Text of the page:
But I didn’t know that yet. The Bulldog Drummond books belonged to the parents of my friend Graham Gilbert, down the street. His parents must have inherited them from their parents, because his parents never read anything, with the gratifying consequence that the books were in pristine condition, all lined up with yellow wrappers intact — the author’s sobriquet ‘Sapper’ stood out boldly on their spines — in a rosewood cabinet topped off with ferociously polished ornaments of brass and glass. One at a time, I borrowed every volume, immersing myself in their steaming bouillabaisse of dimwit derring-do and xenophobic snobbery. In retrospect, the jut-jawed, meat-headed Bulldog stands flagrantly revealed as a brawling anti-Semite to whom Julius Streicher would have been glad to extend a sweating paw, but at the time such considerations did not impinge. What counted was the hero’s Pavlovian readiness (Bulldog Drummond Attacks) to pit himself single-handed against a conspiratorial world. He did the same routines in every book — got tied up loosely by Irma, cut his way free, shot it out with Carl — but still I read them all. Sameness was part of the satisfaction.

Completism was part of the hunger: with print as with food, I was the kind of consumer who leaves nothing on his plate. When I graduated to Ellery Queen and Erle Stanley Gardner — the local lending library came in handy at this point, because there were so many titles by each author that I could never have afforded to own a tenth of them — I read everything by both, even though each repeated himself shamelessly and often verbatim. (Actually Ellery Queen was two people at the very least, but for inventiveness they barely added up to one: whereas Erle Stanley Gardner also wrote copiously under the name of A. A. Fair, thus engendering another few dozen titles to get through.) Nothing, however, could beat actually owning the stuff. Personally doing a lot for the royalties of Leslie Charteris, I bought every Saint book in print, usually in the big yellow Hodder and Stoughton trade paperbacks, although the Pan pocketbooks were more desirable, having the better cover paintings. (On the Pan covers, Simon Templar posed in black tie and pistol plus adoringly draped soignée women: surely the prototype for James Bond’s graphic image in later years.) There was no room to arrange all my Saint books on my bed, so I lined them up in rows on the lounge-room floor, in front of the Kosi stove: Enter the Saint, The Saint Steps In, The Saint Closes the Case and (wait for it: the title of the century) The Last Hero. Bliss! And boy, couldn’t Leslie Charteris write, I asked my mother rhetorically, quoting the evidence by the page while she dusted the wax fruit in the brass dish. For the first time in my career as a reader, here were sentences which, when you read them again, got better instead of worse.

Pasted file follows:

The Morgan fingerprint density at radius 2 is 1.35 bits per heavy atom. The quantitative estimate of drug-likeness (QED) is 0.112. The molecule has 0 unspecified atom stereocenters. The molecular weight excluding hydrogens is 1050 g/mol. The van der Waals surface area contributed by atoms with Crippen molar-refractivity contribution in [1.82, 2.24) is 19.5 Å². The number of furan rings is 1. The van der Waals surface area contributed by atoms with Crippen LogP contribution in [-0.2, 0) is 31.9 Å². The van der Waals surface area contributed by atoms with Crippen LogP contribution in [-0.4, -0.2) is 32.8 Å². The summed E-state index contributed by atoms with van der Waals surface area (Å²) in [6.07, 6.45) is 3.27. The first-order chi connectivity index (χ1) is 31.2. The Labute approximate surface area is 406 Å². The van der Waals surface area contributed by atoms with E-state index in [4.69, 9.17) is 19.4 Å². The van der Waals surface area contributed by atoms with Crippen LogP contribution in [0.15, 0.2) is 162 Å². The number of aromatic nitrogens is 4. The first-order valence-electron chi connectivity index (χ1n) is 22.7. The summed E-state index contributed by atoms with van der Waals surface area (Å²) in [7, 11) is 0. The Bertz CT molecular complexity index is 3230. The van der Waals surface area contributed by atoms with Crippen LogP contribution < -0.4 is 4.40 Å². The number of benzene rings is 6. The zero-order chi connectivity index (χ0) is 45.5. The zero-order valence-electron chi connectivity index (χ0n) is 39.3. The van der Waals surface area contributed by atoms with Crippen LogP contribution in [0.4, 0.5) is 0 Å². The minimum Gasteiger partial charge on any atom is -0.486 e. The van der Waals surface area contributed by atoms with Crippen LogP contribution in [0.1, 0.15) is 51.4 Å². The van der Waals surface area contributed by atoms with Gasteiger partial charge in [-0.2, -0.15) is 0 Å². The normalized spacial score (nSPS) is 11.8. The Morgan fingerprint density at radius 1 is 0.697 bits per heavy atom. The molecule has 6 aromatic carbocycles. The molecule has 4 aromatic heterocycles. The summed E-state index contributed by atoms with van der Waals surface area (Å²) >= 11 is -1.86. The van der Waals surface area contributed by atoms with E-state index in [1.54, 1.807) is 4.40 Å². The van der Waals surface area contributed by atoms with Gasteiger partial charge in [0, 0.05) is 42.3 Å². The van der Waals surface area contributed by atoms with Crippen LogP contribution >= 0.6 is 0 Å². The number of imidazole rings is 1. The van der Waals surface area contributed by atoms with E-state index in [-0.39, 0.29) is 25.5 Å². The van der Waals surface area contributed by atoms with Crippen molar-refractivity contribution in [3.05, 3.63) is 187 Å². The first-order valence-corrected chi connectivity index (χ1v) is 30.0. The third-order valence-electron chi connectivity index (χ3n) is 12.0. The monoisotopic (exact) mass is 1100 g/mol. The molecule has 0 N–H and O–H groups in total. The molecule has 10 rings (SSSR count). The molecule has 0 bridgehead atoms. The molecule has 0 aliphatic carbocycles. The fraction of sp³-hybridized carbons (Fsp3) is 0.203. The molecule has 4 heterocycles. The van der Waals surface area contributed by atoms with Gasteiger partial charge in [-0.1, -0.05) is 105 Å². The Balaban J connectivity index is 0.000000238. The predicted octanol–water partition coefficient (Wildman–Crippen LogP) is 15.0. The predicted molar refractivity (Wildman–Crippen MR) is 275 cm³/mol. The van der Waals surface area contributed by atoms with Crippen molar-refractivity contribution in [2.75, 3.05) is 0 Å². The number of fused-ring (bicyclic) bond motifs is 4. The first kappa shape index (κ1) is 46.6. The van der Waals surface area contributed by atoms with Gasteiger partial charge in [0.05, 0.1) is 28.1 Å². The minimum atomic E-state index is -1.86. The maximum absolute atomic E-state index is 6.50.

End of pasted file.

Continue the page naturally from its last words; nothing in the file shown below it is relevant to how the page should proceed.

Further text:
Even more than Bulldog Drummond, the Saint was a model for James Bond: years later, I could tell from the first pages of Ian Fleming that he, too, had once thrilled to Simon Templar’s savoir faire, his Lobb shoes, his upmarket mistress and his mighty, hurtling Hirondel — a car that would have seen off Bond’s Bentley in nothing flat. Unlike Drummond, the Saint, though he packed a narcotic uppercut and could shoot the pips out of the six of diamonds after flicking it through the air, existed on the level of mentality: he was clever, he had wit. He didn’t just charge and shoot, he figured things out, like Sanders of the River but without the solar pith helmet. For someone like me — someone who was bringing exactly no sporting trophies home from school, and for whom a reasonable result in English was his sole academic distinction — the idea that brains could be adventurous was heady wine. It was a short step to the most adventurous brain of the lot. Ranging backwards in time but forwards in receptive scope, I submitted to the awe-inspiring intellect of Sherlock Holmes.

In the Sherlock Holmes novels, and even more so in the short stories, almost all the action was in the mind. Though the Saint could outwit his enemies and leave them chastened by his epigrams while they tied each other up and surrendered to the police, he was seldom relieved of the necessity to plug a few of them as well. For Sherlock to carry a pistol was a rare event. In every tenth story, he might discourage an attacking footpad by taking a swipe with his walking stick, but that was about it. Admittedly, and often without informing Watson in advance, Sherlock moved about a lot. Though his favourite posture was one of silent meditation, he was given to sudden disappearances. (This motif was later borrowed by John le Carré: ‘Then Smiley disappeared for three days.’) After Watson had duly added acute apprehension to his customary unflagging astonishment, Sherlock would just as suddenly turn up in other cities, other countries. But his manoeuvrings were seldom in order to position himself for an attack. They were in order for him to announce in the appropriate circumstances that he had the whole mystery figured out. From this and that he had deduced such and such. Watson, with the same access as Holmes to this and that — the facts in the case — had deduced exactly nothing.